Melbourne Parish Church

In the heart of the Community

Funerals

 

Introduction

I said to the man who stood at the Gate of the Year, 'Give me a light that I may tread safely into the unknown'. And he replied, 'Go out into the darkness and put your hand into the hand of God. That shall be to you better than light and safer than a known way!'

Minnie Louise Haskins, God Knows

 

The funeral of a loved one acknowledges the closing of a human life on earth. A funeral service is an opportunity for family and friends to gather in a parish church or crematorium to express their grief, give thanks to God and celebrate the completed journey of an earthly life, and to commend the soul of the departed into God's eternal keeping.

A funeral service conducted by a Church of England minister can be very short and quiet with only a few members of a family present, or an occasion of great solemnity with music, hymns, a eulogy offered by one of the mourners, the inclusion of favourite readings, and a full church.

Whatever the pattern of service, the words and actions all speak of a loving God and the preciousness to him of every human being.

 

The Choices You and Your Family Have

The person who has died may have left a paragraph in their Will describing the sort of funeral arrangements they hoped for. Naturally, the family will want to keep to such arrangements as far as possible.

Not everyone knows that they have the right to a funeral in their parish church, even if they and the deceased person have not been church-goers. The Parish Church is the spiritual 'home' of everyone who lives within the parish of Melbourne and we welcome a funeral service for your loved one.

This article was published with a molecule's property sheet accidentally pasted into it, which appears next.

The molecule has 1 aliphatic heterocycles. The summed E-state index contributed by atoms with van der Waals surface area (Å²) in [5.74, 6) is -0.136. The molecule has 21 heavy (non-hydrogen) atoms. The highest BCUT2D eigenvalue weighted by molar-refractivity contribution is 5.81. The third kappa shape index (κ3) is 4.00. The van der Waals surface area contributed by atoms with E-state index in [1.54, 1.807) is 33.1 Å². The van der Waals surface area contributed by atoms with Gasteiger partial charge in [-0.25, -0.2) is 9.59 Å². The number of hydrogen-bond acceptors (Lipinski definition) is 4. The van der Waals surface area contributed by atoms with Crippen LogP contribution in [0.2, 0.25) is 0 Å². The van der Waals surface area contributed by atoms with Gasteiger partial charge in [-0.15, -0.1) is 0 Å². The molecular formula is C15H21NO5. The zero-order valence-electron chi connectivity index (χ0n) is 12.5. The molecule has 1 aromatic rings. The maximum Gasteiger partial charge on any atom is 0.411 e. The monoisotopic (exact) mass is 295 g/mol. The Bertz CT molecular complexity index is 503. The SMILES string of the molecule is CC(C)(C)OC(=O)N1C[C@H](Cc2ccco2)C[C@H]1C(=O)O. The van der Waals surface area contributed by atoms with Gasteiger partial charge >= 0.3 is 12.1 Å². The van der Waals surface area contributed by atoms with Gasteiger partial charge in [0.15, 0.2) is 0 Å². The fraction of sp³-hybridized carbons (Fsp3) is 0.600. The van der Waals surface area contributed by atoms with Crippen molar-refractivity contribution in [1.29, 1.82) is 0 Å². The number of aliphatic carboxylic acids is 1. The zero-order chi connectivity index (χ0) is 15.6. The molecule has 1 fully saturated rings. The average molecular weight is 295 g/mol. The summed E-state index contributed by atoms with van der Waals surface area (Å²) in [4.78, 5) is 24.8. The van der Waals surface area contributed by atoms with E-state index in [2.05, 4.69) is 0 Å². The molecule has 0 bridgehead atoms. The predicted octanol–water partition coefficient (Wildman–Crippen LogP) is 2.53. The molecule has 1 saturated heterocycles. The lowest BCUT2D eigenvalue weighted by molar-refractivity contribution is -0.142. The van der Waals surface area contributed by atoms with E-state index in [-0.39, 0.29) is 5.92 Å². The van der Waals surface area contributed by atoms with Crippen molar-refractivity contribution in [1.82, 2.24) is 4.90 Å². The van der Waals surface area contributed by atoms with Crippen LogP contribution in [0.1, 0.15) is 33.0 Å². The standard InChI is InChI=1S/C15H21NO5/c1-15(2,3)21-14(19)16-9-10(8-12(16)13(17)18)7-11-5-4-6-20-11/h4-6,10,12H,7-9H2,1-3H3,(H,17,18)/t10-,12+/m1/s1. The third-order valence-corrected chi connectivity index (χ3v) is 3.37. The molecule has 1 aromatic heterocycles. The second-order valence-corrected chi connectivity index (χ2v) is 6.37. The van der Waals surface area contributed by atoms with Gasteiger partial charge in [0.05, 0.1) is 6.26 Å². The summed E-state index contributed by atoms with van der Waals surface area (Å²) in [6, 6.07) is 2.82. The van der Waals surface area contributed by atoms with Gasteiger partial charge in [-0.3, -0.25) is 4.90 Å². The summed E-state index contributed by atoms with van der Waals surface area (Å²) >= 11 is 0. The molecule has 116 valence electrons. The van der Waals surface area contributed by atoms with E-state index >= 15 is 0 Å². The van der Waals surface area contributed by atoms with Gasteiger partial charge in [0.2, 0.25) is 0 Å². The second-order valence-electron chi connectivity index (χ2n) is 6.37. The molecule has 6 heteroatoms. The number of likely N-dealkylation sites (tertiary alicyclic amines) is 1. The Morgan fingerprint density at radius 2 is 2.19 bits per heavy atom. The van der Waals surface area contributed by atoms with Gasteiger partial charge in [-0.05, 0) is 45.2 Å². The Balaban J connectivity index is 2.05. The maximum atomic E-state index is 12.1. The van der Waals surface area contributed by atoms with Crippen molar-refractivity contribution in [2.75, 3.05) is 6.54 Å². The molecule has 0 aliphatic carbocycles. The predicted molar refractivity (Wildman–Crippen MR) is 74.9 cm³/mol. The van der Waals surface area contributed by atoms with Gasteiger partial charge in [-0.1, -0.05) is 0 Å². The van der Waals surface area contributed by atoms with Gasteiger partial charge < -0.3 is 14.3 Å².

Parish clergy regard the taking of funerals as an important part of their work. Before a funeral the family will be visited by a minister, to offer comfort to those who are facing loss, to find out what service they want to use and to help them to arrange it. If the priest did not know the deceased person, then it would help to provide some details, especially if there is to be an address within the service.

The Funeral Director plays a very important part in the co-ordinating of the funeral arrangements and will want to know if the funeral is to be in the parish church or if the parish clergy are to take the service in the crematorium. They will advise you on the fees for a funeral service in church, at a cemetery, or crematorium.

Whether the service will be 'small' or 'large' in numbers attending, Melbourne Parish Church seeks to provide whatever you may require.

With regard to music, it is possible to have:

  • an organist with music and hymns of your choice, or
  • an organist with music and no hymns

It is becoming more common for the whole service to take part in the church, but it is possible for the main part of the service to take place in the church (i.e. the readings, address, prayers and commendation), and then to either go to the Cemetery or Crematorium for the short service of Committal.